People often visit Twitch, a live streaming site, to see the best video game players in the world compete against each other. But in an unlikely turn of events, a Singaporean taxi uncle turned into a Twitch sensation.
Streaming on Twitch is among the innovative ways that Singapore is encouraging tourists to choose its shores as their holiday destination. It is also promoting data analytics among tourism businesses so they can better prepare for visitor arrivals.
Leaders from the Singapore Tourism Board (STB) shared how the nation’s hospitality industry is using technology for its pandemic recovery, at their recent Year in Review event.
STB is enabling citizens in different countries to experience Singapore’s attractions through new platforms. It produces a live stream where a taxi driver gives Twitch viewers a virtual tour of the island’s attractions.
Users can interact with the taxi driver to suggest locations for him to visit. This could involve admiring Peranakan architecture, trying out delicious dishes at a hawker centre or visiting locations from the film Crazy Rich Asians.
This creates “the sensation that they too were canvassing the Lion City”, explained Rachel Loh, Senior Vice President, Americas, Singapore Tourism Board. Twitch is also a new platform for virtual tourism, with STB among the first national tourism organisations to use the site, she added.
The live streams got the attention of Twitch users, with its four streams amassing over 285,000 unique views and over 3,000 total chat messages. This puts the streams in the top one per cent of all content on Twitch, Loh said.
Building awareness with Korean dramas
Encouraging Korean dramas to film in Singapore is another way STB is encouraging foreign audiences to visit. A new cartoon series is also in development, which will feature Singapore’s iconic Merlion and Korea’s tourism mascot.
These initiatives will raise awareness about Singapore, enabling Korean audiences “to experience Singapore from afar” and “help us stay top-of-mind” as international travel resumes, said Markus Tan, Regional Director, North Asia, Singapore Tourism Board.
STB and the Korea Tourism Organisation signed an agreement in November 2021 to work together to promote tourism between the two countries. South Korea is a key market for Singapore tourism, Keith Tan, Chief Executive of STB, said during the announcement.
Small Korean businesses will have new access to STB’s startup programme, which mentors companies involved in tourism technology. These startups are creating services such as contactless transactions, crowd management monitoring, and technology to ensure hygiene.
The four-month programme enables startups to test their tools in Singapore. “In view of the Covid-19 situation, tourism businesses need technological innovations that reduce the friction of travelling,” explained Markus Tan.
Powering tourism with data
STB is supporting hospitality businesses by helping them view and understand tourism data. The organisation hosts a website where it shares data such as predicted future visitor arrivals and how many rooms are being occupied in hotels.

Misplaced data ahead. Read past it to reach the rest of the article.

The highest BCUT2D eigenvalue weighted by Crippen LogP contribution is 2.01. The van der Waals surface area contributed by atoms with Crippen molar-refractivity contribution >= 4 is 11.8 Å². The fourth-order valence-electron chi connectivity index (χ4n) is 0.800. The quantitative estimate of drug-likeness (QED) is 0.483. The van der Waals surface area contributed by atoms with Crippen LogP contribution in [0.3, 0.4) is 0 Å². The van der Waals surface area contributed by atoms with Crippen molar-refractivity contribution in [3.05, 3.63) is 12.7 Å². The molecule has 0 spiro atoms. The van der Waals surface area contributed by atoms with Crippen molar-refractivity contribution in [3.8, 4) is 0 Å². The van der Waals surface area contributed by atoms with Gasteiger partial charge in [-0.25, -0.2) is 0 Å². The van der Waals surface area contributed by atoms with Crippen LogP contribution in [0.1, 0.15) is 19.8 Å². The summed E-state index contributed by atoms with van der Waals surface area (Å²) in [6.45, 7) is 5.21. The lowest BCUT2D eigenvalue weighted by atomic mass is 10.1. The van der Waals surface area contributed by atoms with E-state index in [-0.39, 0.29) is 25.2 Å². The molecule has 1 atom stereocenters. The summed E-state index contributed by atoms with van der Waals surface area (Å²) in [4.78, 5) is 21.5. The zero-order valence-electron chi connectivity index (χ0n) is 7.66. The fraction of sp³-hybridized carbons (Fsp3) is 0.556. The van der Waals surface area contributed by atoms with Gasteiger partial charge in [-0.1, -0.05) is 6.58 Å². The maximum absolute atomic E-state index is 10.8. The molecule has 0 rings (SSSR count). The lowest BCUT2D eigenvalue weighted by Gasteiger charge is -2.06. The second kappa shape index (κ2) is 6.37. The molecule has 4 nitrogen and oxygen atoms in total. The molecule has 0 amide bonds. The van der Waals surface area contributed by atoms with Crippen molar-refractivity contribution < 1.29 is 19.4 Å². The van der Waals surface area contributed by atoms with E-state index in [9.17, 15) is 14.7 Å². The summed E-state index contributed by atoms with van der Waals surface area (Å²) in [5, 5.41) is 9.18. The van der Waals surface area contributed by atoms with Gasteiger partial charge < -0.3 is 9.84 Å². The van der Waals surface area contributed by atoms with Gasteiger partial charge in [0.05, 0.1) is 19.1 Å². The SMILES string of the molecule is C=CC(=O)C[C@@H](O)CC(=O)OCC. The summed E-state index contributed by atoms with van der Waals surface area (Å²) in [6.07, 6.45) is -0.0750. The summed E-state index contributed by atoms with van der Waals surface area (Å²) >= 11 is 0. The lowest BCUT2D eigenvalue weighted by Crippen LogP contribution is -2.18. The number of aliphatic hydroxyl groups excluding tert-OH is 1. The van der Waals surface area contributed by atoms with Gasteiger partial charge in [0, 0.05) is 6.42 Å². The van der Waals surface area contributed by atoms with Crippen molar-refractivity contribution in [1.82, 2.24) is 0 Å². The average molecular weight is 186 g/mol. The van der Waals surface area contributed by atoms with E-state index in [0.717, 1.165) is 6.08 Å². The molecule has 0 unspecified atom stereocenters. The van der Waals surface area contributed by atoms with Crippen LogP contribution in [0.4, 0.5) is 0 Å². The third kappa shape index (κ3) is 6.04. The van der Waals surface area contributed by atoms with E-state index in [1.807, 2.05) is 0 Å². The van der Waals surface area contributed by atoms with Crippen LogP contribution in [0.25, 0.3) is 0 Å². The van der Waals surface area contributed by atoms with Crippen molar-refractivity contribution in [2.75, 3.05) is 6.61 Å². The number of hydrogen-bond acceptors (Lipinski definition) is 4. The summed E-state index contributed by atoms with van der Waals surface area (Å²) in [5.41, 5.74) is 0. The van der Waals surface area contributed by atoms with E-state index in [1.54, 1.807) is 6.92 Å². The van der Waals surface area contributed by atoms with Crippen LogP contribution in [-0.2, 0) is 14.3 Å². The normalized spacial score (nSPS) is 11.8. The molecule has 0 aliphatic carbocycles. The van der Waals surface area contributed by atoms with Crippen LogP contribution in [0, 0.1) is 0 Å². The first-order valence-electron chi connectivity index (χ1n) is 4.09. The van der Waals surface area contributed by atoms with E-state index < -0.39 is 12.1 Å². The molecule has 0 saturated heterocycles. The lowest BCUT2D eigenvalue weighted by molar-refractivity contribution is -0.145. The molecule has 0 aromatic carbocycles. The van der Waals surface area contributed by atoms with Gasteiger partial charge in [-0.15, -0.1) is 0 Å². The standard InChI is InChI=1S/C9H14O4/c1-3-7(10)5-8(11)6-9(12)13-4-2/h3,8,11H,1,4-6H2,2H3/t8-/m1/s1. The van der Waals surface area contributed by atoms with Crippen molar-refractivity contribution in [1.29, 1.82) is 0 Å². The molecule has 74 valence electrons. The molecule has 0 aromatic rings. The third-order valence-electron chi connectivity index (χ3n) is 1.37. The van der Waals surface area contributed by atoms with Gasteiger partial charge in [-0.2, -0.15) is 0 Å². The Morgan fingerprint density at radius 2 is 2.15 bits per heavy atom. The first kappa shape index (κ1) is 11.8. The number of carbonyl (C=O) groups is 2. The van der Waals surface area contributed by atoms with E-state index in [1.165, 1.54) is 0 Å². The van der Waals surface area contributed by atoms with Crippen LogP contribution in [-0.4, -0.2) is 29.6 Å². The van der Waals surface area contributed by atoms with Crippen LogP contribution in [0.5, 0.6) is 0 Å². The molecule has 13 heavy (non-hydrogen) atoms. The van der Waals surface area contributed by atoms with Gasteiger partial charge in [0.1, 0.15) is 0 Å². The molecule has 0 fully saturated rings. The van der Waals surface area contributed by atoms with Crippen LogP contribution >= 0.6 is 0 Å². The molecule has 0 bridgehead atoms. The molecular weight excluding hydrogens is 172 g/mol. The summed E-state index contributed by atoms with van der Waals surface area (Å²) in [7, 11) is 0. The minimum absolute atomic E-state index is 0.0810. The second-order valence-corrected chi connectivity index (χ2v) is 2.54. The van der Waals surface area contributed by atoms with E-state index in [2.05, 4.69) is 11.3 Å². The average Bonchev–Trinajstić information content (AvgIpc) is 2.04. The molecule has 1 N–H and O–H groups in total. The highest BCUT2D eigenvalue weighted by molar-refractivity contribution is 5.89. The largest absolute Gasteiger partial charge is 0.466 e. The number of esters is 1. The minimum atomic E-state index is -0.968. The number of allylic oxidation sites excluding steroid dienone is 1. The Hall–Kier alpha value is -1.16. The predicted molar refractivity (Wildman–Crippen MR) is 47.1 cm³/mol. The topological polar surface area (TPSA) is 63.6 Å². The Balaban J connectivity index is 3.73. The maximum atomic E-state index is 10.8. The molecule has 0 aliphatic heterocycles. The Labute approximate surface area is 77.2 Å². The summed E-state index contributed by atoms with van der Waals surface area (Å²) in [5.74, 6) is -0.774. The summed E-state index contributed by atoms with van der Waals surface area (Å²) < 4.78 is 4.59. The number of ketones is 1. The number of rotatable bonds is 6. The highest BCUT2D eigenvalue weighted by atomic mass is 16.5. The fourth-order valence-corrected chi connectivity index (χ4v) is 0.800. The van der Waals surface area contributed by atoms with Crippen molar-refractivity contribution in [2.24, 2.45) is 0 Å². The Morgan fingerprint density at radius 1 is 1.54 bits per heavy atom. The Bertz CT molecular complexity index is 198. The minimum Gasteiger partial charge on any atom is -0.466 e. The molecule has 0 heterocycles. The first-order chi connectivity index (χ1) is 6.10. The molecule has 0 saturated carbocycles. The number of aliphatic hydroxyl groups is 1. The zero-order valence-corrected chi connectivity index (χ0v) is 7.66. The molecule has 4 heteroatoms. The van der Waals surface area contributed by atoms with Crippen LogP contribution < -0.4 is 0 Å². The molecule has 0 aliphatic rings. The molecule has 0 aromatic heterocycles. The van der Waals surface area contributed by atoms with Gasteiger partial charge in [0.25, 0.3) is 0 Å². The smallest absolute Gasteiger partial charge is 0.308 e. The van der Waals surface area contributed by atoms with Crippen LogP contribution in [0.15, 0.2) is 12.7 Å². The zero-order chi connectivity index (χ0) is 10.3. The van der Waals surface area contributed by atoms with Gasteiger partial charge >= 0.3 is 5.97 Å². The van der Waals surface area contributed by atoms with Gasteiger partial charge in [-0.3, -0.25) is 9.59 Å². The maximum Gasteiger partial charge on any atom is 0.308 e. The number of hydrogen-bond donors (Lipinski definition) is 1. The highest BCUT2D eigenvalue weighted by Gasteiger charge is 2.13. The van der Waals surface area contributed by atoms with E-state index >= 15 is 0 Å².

Analysing this data enables businesses to understand customers and recognise common trends among tourists, explained Ong Huey Hong, Executive Director, Industry Technology Transformation, STB. This in turn will help them plan for the long term, she added.
For example, understanding how long visitors usually stay in Singapore could help tour organisers provide suitable itineraries. Seeing statistics around the age groups of visitors could also help attractions cater their services to specific demographics.
STB introduced a new feature to the platform to allow tourism businesses to share data with one another. If businesses prefer to keep their information private, they can use data analytics tools at no cost without having to share any information.
Supporting the modern day traveller
Travel around Asia is starting to open up in 2022, but the impact of the pandemic can be seen in behavioural changes and complicated travel arrangements.
Touchless interfaces and digital interactions have become a necessity due to a heightened awareness for health and safety, said Ming Wai Fong, STB’s Chief Technology Officer. Many people are also accustomed to digital tools as part of their daily routine, he added.
One of Wong’s priorities for the year ahead is making travel more convenient. One initiative so far is the Visit Singapore app, where travel documents can be submitted and simplified into a QR code. Travellers can then use this QR code as part of the flight pre-boarding process, he shared.
Another programme will give visitors a better idea of which tourist attractions are busy. This will help those exploring the island to keep within safe distancing measures, and will be similar to the Space Out website which provides updates on crowd levels in malls and parks.
“We should not expect tourism to recover in a predictable and linear fashion,” said Keith Tan. While the tourism sector braces itself for a potentially bumpy road ahead, technology can help smoothen the path with greater convenience and innovation.